Equine Eye Vets Veterinary Eye Care for Horses
When you arrive at the clinic we will have you fill out a new client/patient information form and a form detailing the course of the eye problem and any treatment your horse may have received from your veterinarian. We advise that you arrive 15 minutes before you first appointment to allow enough time to complete this information. We also encourage referring veterinarians to send us details about the case when the appointment is made.
We will discuss with you the horse’s eye problem, any other medical conditions you are aware of and previous treatments you may have tried.
Horses may be difficult to examine if the eye is painful and often sedation (xylazine or dometomidine) is given early in the examination to make the process easier on them and us. Since horses' eyelids are very strong they can squint the lids shut very tightly and prevent us examining the eye. To counter this a nerve block is usually given (in the skin on the side of the head) to relax the eyelid muscles and enable a complete and thorough examination. We may use special stains to look for signs of corneal abrasions or ulcerations. The front portion of the eye is examined at high magnification with a slit lamp biomicroscope.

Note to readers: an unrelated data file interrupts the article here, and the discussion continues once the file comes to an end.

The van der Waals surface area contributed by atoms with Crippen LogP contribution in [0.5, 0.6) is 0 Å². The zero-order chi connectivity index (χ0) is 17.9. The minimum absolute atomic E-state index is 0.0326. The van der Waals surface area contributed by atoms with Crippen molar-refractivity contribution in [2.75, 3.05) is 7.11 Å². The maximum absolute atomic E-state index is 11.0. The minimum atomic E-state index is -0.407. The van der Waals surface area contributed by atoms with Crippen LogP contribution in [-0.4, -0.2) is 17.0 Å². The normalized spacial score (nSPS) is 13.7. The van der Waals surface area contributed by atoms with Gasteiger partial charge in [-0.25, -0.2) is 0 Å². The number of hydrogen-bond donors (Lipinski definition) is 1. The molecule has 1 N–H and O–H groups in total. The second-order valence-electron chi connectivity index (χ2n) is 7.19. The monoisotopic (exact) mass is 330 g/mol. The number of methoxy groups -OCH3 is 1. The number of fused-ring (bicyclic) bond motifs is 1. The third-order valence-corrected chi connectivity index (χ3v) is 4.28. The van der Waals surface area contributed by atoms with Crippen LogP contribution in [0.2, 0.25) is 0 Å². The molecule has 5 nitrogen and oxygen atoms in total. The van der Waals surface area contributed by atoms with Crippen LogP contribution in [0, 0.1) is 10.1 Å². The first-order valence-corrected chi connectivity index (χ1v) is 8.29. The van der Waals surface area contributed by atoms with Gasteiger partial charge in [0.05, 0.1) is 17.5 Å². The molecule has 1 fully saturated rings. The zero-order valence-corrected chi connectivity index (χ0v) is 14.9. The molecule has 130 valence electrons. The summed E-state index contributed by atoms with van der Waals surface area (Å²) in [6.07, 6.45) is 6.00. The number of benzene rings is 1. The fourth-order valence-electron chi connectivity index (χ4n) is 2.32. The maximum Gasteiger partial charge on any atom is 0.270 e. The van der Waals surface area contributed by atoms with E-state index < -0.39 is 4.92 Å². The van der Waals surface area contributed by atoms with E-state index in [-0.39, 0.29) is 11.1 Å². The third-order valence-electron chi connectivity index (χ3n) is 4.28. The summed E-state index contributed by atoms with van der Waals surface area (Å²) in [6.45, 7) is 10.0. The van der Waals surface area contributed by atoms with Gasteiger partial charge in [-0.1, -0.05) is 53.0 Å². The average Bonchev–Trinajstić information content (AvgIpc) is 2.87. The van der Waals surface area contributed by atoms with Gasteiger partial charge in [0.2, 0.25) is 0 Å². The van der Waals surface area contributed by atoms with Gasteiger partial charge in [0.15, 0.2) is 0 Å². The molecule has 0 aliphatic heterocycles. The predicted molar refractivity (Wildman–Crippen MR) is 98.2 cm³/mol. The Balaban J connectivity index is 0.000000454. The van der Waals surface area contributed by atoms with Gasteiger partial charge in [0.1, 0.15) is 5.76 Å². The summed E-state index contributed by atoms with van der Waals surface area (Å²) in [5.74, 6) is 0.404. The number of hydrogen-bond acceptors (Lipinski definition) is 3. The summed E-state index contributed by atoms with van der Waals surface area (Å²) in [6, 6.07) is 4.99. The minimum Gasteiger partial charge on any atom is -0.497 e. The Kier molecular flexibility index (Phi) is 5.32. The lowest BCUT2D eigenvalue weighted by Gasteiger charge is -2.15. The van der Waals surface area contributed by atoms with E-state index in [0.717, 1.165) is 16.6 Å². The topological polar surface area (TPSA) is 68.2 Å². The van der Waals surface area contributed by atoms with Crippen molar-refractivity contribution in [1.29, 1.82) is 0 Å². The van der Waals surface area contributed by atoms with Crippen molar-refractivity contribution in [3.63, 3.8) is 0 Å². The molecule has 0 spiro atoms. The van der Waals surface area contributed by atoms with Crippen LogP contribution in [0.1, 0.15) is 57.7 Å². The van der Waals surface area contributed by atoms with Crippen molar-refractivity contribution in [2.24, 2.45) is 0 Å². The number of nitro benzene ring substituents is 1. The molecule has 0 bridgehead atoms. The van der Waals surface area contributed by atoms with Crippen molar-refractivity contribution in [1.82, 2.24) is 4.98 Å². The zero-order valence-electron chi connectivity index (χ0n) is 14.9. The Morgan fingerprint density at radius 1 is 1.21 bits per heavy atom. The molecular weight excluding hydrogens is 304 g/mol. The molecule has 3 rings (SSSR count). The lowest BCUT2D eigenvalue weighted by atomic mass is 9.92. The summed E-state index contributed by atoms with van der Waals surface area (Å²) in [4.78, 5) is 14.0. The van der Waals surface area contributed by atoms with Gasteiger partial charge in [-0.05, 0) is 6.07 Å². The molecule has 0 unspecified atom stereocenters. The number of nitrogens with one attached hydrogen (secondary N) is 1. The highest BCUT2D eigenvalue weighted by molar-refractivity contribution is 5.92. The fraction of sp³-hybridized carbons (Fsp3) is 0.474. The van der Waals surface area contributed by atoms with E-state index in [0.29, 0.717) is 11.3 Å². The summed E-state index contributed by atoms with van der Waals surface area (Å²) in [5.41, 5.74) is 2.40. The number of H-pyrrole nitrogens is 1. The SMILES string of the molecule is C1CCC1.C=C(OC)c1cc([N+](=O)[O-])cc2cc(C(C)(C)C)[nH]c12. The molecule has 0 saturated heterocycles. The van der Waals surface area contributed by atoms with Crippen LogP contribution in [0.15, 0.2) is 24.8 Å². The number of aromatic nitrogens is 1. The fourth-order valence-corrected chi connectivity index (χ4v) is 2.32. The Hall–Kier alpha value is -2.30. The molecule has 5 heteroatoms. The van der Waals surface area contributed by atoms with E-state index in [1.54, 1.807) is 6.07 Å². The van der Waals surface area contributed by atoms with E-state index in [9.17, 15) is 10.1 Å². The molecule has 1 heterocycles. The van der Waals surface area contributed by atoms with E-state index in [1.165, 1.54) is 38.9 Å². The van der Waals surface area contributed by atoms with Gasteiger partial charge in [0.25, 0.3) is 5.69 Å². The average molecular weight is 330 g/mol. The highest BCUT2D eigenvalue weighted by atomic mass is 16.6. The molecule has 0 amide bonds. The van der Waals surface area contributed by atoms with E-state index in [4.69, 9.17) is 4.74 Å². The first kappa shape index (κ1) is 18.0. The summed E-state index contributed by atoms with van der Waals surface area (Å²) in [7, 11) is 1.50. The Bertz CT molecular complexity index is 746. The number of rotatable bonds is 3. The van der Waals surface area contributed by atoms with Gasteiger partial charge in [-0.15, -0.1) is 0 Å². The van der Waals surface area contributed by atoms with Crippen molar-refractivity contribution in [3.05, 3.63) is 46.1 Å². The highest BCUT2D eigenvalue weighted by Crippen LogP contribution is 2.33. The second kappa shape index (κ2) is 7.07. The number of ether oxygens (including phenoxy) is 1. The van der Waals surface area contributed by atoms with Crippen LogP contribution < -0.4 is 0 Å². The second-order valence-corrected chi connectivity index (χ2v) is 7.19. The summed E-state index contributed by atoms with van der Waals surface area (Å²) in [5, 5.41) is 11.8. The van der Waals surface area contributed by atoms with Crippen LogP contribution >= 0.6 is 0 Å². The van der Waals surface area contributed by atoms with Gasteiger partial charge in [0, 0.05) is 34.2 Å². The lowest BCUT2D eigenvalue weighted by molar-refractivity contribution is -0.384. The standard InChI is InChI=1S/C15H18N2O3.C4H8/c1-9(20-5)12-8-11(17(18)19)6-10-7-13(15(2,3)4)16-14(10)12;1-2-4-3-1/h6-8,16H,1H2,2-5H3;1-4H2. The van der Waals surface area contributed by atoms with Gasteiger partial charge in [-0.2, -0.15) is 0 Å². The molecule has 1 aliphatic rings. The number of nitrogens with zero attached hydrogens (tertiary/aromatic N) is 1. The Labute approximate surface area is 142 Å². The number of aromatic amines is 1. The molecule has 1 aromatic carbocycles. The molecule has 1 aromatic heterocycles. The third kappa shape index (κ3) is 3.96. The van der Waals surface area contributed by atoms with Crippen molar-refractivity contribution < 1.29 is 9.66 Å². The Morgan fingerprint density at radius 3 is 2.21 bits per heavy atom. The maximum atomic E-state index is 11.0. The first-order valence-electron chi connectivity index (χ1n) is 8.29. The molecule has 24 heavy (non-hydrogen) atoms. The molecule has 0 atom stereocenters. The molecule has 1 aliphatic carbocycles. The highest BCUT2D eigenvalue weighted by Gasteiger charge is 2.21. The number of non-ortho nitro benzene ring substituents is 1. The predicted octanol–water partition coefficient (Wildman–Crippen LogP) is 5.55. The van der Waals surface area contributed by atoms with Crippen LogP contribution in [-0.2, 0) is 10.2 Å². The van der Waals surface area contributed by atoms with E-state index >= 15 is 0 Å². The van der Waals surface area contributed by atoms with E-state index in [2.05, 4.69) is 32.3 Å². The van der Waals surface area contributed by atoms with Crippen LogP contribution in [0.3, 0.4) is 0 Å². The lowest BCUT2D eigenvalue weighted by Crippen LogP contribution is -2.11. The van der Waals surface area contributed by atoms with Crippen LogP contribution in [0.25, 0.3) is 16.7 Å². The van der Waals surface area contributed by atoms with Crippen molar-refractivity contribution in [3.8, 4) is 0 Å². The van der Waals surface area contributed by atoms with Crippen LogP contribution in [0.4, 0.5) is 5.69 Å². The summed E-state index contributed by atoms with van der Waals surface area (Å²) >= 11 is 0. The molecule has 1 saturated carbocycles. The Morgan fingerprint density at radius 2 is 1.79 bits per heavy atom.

After applying a local anesthetic agent to the eyes we may measure the intraocular pressure and, in many cases, dilate the pupil to allow us to see the back part of the eye (retina and optic nerve) with an ophthalmoscope. It requires about 30 minutes to dilate the pupil and the pupil returns to its normal size in 3-4 hours.
Depending on the problem we may recommend other tests all of which can be done with sedation and local anesthesia